Like birds blown off course, the characters in these stories need a place to roost-somewhere to settle long enough to repair their ragged hearts-and they find it near the banks of the mythical Sissipahaw River. In the centerpiece story, an eighteenth-century Eno Indian tells of the fiery fate of his adopted father, English explorer John Lawson. In the surrounding stories, the age-old conflicts between newcomer and old-timer play out as twenty-first century retirees, carnies, runaways, heartbroken women, and farmers stumble into new lives and new insights in Ambler County, North Carolina. "Hudson's prose is pure as birdsong," says novelist Doris Betts. "These fine stories of change and discovery are a field guide to the human species in transition."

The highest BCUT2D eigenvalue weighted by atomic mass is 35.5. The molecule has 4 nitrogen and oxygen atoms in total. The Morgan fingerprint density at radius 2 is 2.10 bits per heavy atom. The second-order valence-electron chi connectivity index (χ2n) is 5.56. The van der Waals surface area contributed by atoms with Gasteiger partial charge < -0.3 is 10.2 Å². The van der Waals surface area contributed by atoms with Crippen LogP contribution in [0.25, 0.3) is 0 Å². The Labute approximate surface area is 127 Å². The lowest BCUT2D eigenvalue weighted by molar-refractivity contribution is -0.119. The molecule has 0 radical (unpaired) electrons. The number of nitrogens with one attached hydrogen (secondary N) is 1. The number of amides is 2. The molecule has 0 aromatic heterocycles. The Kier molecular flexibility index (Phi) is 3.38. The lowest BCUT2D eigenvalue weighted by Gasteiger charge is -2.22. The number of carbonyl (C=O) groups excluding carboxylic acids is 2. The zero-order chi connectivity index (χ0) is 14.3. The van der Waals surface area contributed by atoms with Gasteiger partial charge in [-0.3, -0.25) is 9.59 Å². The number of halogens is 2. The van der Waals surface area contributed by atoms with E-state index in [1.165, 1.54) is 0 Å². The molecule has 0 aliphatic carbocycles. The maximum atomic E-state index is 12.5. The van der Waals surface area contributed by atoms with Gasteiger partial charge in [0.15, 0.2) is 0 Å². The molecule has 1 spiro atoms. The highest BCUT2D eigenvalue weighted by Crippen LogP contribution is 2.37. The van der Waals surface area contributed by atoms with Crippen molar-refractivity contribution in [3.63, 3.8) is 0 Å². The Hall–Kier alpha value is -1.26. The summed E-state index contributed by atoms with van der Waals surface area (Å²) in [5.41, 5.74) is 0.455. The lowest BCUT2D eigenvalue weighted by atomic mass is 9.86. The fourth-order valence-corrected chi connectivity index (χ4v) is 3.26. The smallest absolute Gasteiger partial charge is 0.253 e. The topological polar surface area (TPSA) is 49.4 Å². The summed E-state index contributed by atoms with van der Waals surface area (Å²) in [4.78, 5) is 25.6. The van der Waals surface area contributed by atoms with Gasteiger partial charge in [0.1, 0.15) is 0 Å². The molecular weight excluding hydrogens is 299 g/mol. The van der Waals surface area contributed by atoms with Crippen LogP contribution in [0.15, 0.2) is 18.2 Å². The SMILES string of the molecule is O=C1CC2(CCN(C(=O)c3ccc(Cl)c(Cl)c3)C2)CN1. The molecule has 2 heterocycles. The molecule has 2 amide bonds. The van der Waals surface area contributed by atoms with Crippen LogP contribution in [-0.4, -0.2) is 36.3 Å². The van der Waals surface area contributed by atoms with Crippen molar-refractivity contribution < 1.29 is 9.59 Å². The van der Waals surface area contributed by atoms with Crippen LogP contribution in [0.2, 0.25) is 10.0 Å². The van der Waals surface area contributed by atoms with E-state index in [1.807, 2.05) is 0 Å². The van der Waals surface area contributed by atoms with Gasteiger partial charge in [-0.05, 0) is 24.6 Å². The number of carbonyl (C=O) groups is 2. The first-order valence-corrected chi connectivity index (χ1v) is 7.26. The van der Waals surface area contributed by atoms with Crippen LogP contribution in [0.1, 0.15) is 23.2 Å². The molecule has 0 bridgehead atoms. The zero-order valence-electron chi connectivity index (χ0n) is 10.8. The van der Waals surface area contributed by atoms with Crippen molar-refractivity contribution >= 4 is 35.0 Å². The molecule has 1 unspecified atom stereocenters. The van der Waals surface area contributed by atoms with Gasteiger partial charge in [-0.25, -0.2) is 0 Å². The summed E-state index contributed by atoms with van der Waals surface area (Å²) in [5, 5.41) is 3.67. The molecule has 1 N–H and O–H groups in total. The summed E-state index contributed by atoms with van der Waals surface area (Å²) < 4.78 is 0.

About Marjorie Hudson
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Published September 17, 2011
by Press 53.
Literature & Fiction.